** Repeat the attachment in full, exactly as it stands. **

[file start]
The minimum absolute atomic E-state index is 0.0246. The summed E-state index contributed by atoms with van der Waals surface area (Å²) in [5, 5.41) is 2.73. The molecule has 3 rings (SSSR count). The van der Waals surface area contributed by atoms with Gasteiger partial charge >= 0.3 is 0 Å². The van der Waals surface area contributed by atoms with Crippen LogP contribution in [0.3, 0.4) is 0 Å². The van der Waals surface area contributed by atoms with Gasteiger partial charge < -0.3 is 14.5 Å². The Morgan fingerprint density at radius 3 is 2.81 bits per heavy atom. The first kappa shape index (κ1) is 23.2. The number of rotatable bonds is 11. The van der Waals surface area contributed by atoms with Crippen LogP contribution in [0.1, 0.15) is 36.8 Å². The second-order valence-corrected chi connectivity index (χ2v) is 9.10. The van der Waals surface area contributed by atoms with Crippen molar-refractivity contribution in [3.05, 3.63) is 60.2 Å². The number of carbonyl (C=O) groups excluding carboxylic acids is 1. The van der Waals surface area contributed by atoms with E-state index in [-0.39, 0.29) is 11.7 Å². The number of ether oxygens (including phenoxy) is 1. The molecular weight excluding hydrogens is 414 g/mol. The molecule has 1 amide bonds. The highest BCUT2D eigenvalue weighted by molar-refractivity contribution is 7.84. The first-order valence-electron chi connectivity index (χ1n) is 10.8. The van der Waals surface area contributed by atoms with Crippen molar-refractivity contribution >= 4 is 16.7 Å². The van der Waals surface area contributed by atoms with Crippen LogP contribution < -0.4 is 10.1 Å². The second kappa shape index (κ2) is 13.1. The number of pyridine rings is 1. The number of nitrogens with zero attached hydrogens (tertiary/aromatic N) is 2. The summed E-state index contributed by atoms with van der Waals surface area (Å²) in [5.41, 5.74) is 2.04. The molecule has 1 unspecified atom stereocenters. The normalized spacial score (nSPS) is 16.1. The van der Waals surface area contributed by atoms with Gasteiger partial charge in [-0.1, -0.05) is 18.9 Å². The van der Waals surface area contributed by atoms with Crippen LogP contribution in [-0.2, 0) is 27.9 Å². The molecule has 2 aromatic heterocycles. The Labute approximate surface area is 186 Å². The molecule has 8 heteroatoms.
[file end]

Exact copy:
The minimum absolute atomic E-state index is 0.0246. The summed E-state index contributed by atoms with van der Waals surface area (Å²) in [5, 5.41) is 2.73. The molecule has 3 rings (SSSR count). The van der Waals surface area contributed by atoms with Gasteiger partial charge >= 0.3 is 0 Å². The van der Waals surface area contributed by atoms with Crippen LogP contribution in [0.3, 0.4) is 0 Å². The van der Waals surface area contributed by atoms with Gasteiger partial charge < -0.3 is 14.5 Å². The Morgan fingerprint density at radius 3 is 2.81 bits per heavy atom. The first kappa shape index (κ1) is 23.2. The number of rotatable bonds is 11. The van der Waals surface area contributed by atoms with Crippen LogP contribution in [0.1, 0.15) is 36.8 Å². The second-order valence-corrected chi connectivity index (χ2v) is 9.10. The van der Waals surface area contributed by atoms with Crippen molar-refractivity contribution in [3.05, 3.63) is 60.2 Å². The number of carbonyl (C=O) groups excluding carboxylic acids is 1. The van der Waals surface area contributed by atoms with E-state index in [-0.39, 0.29) is 11.7 Å². The number of ether oxygens (including phenoxy) is 1. The molecular weight excluding hydrogens is 414 g/mol. The molecule has 1 amide bonds. The highest BCUT2D eigenvalue weighted by molar-refractivity contribution is 7.84. The first-order valence-electron chi connectivity index (χ1n) is 10.8. The van der Waals surface area contributed by atoms with Crippen molar-refractivity contribution >= 4 is 16.7 Å². The van der Waals surface area contributed by atoms with Crippen LogP contribution < -0.4 is 10.1 Å². The second kappa shape index (κ2) is 13.1. The number of pyridine rings is 1. The number of nitrogens with zero attached hydrogens (tertiary/aromatic N) is 2. The summed E-state index contributed by atoms with van der Waals surface area (Å²) in [5.41, 5.74) is 2.04. The molecule has 1 unspecified atom stereocenters. The normalized spacial score (nSPS) is 16.1. The van der Waals surface area contributed by atoms with Gasteiger partial charge in [-0.1, -0.05) is 18.9 Å². The van der Waals surface area contributed by atoms with Crippen LogP contribution in [-0.2, 0) is 27.9 Å². The molecule has 2 aromatic heterocycles. The Labute approximate surface area is 186 Å². The molecule has 8 heteroatoms.